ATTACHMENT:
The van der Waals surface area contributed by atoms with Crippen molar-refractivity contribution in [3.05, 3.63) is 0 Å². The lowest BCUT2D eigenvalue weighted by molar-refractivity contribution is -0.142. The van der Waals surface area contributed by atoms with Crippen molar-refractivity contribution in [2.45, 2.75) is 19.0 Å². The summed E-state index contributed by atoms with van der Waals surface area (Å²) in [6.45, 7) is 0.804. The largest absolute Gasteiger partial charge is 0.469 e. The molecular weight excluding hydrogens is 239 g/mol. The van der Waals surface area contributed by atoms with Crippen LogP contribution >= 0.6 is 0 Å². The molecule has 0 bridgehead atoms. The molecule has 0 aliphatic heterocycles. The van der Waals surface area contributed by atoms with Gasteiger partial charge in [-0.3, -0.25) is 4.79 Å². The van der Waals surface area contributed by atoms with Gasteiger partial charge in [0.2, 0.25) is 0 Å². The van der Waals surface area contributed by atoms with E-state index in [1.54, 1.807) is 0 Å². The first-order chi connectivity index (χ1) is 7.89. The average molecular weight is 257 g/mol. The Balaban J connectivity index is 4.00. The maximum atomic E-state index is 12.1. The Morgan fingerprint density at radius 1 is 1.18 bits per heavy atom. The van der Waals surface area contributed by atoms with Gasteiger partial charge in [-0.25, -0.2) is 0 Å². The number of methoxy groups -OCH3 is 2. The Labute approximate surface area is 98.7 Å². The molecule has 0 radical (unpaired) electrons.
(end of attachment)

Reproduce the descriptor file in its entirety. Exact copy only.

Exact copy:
The van der Waals surface area contributed by atoms with Crippen molar-refractivity contribution in [3.05, 3.63) is 0 Å². The lowest BCUT2D eigenvalue weighted by molar-refractivity contribution is -0.142. The van der Waals surface area contributed by atoms with Crippen molar-refractivity contribution in [2.45, 2.75) is 19.0 Å². The summed E-state index contributed by atoms with van der Waals surface area (Å²) in [6.45, 7) is 0.804. The largest absolute Gasteiger partial charge is 0.469 e. The molecular weight excluding hydrogens is 239 g/mol. The van der Waals surface area contributed by atoms with Crippen LogP contribution >= 0.6 is 0 Å². The molecule has 0 bridgehead atoms. The molecule has 0 aliphatic heterocycles. The van der Waals surface area contributed by atoms with Gasteiger partial charge in [-0.3, -0.25) is 4.79 Å². The van der Waals surface area contributed by atoms with Gasteiger partial charge in [0.2, 0.25) is 0 Å². The van der Waals surface area contributed by atoms with E-state index in [1.54, 1.807) is 0 Å². The first-order chi connectivity index (χ1) is 7.89. The average molecular weight is 257 g/mol. The Balaban J connectivity index is 4.00. The maximum atomic E-state index is 12.1. The Morgan fingerprint density at radius 1 is 1.18 bits per heavy atom. The van der Waals surface area contributed by atoms with Gasteiger partial charge in [-0.25, -0.2) is 0 Å². The number of methoxy groups -OCH3 is 2. The Labute approximate surface area is 98.7 Å². The molecule has 0 radical (unpaired) electrons.